Social networking can be both a blessing and a curse. It’s an easy way to maintain contacts even when you don’t see or hear from them for years, and a great way to promote yourself or projects you’re working on, but it can also slowly sap up all of your time spent online. If you’re not sure where you stand, consider some of these telltale signs you’re addicted to social networking.
You compulsively refresh your social network of choice’s homepage or load it every time you open a new browser window.
If you’re constantly looking to see who’s online, or what people are talking about, and I do mean constantly – like ever three to five minutes – you are probably addicted to social networking. Few things move quite that fast, and even if they do, they aren’t worth obsessive over all the time.
People tell you you’re on social networking chat services too often.
If anyone has ever asked you “What do you do on Facebook all day?” because you’re listed as online for hours on end, you can probably consider this a warning sign. Facebook’s in particular is problematic because to be signed into Facebook chat is to appear to be “on Facebook” for hours on end, which tends to worry people and is widely frowned upon (even if it is widely practiced).
You take a few seconds to turn everything into a status update.
If you check in from everywhere – houses, bike trails, stores – and spend a fair amount of time filling feeds with anything and everything on your mind, there’s a decent chance you’re hooked. It’s easy to alienate potential readers and friends through overexposure, and this is a surefire way to do it.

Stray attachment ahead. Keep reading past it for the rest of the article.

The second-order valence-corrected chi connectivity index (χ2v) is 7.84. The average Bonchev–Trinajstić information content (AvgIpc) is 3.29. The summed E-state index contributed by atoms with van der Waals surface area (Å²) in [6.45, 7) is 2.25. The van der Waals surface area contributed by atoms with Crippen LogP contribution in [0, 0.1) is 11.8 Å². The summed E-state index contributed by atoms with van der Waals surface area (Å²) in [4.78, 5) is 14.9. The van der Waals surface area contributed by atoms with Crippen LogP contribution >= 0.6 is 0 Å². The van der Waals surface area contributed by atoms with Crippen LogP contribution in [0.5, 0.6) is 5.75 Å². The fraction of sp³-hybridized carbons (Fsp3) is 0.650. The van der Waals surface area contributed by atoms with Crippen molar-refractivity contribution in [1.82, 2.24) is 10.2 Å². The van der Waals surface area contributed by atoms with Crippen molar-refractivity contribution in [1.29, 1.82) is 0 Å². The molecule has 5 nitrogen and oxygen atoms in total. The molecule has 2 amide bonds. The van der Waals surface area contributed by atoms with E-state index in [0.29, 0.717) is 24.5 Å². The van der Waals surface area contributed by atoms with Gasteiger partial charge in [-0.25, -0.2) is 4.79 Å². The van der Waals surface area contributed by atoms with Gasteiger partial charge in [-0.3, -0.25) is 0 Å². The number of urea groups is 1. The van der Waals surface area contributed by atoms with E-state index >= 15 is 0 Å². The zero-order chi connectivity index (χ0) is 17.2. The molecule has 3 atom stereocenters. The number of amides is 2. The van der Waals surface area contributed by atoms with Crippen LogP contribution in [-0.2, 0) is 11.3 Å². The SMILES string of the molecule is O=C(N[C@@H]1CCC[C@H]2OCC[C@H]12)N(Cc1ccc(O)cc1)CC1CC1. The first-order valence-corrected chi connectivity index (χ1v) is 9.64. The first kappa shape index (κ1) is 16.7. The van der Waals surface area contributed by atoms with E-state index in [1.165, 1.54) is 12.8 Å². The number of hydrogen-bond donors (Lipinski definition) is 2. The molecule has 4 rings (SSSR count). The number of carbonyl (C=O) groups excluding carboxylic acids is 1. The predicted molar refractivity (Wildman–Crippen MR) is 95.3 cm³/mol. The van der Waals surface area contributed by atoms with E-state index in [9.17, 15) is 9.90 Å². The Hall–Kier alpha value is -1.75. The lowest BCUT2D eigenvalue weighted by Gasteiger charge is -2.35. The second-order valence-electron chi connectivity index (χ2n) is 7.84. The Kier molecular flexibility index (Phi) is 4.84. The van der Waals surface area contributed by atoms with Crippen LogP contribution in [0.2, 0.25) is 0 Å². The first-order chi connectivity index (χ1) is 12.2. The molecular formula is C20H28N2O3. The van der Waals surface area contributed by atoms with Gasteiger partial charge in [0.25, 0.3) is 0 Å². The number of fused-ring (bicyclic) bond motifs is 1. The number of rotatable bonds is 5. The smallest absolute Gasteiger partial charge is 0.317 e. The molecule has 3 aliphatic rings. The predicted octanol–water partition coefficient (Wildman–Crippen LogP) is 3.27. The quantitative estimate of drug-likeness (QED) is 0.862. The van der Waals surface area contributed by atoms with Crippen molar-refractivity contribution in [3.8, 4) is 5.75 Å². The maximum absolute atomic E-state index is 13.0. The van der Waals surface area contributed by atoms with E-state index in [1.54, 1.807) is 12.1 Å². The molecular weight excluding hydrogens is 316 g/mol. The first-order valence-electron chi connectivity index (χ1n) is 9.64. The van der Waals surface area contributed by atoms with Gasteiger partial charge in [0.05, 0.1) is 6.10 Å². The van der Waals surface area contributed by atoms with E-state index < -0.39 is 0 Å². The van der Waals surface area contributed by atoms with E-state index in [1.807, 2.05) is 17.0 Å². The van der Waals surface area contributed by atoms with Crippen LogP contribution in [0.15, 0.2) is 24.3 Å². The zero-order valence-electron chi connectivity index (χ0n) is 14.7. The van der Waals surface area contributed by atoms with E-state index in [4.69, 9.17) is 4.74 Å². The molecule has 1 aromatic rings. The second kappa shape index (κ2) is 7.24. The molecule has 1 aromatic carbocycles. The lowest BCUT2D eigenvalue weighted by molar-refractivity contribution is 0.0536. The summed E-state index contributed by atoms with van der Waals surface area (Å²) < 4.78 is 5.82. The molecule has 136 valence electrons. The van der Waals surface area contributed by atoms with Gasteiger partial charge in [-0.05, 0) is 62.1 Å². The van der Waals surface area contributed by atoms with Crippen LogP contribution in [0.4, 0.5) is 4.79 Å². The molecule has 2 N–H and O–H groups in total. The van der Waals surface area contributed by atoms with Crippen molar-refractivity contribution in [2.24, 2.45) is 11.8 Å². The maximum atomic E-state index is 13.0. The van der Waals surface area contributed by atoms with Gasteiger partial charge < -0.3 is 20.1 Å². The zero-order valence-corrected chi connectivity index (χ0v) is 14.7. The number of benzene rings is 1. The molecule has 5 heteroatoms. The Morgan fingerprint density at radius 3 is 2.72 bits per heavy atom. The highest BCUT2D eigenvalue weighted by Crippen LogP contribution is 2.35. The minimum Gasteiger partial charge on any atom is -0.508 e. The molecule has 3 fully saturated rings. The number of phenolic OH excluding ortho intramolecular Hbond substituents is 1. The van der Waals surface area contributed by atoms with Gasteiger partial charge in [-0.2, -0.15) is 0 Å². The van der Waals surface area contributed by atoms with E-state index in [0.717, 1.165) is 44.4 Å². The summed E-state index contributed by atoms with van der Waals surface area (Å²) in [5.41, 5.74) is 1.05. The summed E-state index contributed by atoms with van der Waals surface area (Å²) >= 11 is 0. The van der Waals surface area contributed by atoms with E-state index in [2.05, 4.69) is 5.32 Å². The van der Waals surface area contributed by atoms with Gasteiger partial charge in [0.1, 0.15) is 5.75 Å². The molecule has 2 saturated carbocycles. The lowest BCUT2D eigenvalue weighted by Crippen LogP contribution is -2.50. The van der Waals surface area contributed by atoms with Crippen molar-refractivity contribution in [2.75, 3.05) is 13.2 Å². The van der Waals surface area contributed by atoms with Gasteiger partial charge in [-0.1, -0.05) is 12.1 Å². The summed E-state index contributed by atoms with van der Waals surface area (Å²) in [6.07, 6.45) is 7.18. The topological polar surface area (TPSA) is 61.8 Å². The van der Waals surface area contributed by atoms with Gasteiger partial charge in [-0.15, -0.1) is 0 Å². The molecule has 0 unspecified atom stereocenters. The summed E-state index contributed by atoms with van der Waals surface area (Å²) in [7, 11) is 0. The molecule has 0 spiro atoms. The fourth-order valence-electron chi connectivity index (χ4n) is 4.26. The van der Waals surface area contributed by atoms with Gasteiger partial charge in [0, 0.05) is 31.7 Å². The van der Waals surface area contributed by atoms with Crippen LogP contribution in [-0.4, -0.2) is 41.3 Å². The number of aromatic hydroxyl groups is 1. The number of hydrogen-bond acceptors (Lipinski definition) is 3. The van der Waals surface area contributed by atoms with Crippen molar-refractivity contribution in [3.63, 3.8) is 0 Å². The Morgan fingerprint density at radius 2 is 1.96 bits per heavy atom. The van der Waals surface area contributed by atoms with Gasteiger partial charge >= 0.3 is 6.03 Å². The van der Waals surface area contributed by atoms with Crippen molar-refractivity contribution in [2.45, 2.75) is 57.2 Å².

You use, but don’t spend any time reading about, social networking services.
There’s a fair amount of decent writing being done about the way social networking is changing human interaction and how we use technology and the internet. If you’re not reading it, but spending hours on networks, there’s a good chance that your inability to dissect what’s happening on a broader scale is a consequence of addiction. You also likely don’t know where your information is going or what it’s being used for.
You spend hours trying to find celebrities’ private profiles (and then trying to befriend them).
Lots of famous people have Facebook accounts. Most of them are set to be unsearchable and largely inaccessible to anything but their group of actual friends. However, a few people friend everyone, and if you’re feeling especially creepy, you can use these to find their famous friends (who probably won’t want to be your friend if they don’t want to be found in the first place).
You’ve been suckered into using those spam applications that hypothetically tell you who looks at your profiles.
There are a handful of applications that do nothing but produce spam and perhaps steal your password (or try to) that offer you services such as a list of who looks at your profile or the ability to look at other users’ profiles without actually being friends with them, great for the overly anxious or the insecure. If you’ve deliberately used one, there’s a decent chance that something’s up, though mostly it’s just advertised these services to all of your friends about ten times.
You spend hours a day playing Facebook games.
There are a lot of games on Facebook. Apparently a lot of them are really quite addictive, like FarmVille. If it or something like it is keeping you on a social networking service all day, this is probably indicative of addiction.
You can’t get anything done because you’re too busy checking or responding to notifications from social networking services.
This can happen, even if it seems completely absurd. It’s possible to lose hours in a week, if not more, to useless refreshing.In short, don’t stop using social networking services completely. Just be sure you know what you’re trying to get from them and budget your time carefully, and you can make great use of them.
This guest post was written by Gerald Arnolds who also writes for criminal justice on the topic of bachelors degrees in criminal jusice
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